“Scenes so lovely must have been gazed upon by angels in their flight.”
These nice but slightly gay words were chosen by David Livingstone to describe Victoria Falls after he saw them in the mid 1800s. Where better to take a road trip when our old friends Tom and Sally came up to visit us for a week. On our way back we would traverse Botswana and visit Chobe National Park and the Makgadigadi salt pans in search of large hairy animals.
But first we needed some choones. Sorted.
First stop: Bulawayo, where we used to live. We just stopped long enough to meet some friends and try on a pith helmet, before forging on to the falls.
The falls are found near the point where where Zimbabwe, Zambia, Botswana and Namibia meet. At 108 m tall and 1.7 km long, Victoria Falls is the world’s largest sheet of falling water. Locals call it Mosi-oa-Tunya (the smoke that thunders) because the spray raises 400m into the air, and can be seen from 40 km away, before it falls back down as localised rain that soaked us all to the bone. Katy won the wet t-shirt contest. There are rainbows everywhere. Even the moon makes “moonbows”. Maybe that’s what inspired Livingsone.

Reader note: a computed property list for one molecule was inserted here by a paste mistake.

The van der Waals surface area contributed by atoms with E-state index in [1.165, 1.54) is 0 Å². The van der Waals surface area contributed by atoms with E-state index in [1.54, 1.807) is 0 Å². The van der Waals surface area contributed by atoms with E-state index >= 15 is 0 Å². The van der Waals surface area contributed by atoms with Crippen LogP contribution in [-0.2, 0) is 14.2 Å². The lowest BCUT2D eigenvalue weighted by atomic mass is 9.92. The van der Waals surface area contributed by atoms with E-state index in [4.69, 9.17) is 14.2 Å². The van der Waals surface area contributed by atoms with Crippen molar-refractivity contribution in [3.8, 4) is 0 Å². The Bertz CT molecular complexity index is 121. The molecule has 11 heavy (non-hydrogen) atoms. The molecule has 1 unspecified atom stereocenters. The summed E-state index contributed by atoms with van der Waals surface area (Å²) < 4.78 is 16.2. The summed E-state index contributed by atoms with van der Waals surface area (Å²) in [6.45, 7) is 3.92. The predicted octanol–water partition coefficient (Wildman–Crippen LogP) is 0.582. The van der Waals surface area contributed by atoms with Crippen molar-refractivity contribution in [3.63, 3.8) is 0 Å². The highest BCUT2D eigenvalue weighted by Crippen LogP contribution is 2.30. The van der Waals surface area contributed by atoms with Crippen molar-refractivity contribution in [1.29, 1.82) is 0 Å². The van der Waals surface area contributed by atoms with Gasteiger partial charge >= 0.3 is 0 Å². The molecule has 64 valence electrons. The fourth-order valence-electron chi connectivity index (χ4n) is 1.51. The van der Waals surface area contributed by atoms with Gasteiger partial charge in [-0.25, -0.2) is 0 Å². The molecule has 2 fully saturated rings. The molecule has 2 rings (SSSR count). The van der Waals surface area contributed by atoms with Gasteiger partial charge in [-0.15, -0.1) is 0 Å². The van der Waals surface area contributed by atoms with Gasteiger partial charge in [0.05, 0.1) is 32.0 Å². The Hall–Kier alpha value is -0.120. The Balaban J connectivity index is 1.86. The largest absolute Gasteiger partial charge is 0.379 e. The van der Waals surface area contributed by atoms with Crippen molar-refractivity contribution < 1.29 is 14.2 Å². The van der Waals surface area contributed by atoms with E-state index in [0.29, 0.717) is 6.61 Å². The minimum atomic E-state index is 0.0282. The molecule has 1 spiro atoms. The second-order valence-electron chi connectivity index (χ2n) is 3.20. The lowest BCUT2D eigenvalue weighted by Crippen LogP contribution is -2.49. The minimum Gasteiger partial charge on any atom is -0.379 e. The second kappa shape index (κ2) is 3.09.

Taking high tea at the Victoria Falls Hotel, with amazing views of the falls and the bridge, Sally was in her element. It was all rather colonial.
After eating all the animals, we crossed the border to Botswana to look for leopards and other animals in Chobe National Park. We never found a leopard, but we did find ourselves surrounded by enough elephants and managed to give Sally a phobia.
At The Makgadigadi Pans Game Reserve and Nxai Pans National park we found eerie salt pans, baobabs and even got to watch lions and cubs.
The road signs in Botswana were pretty accurate.
Cheers Tom & Sally. See you in London!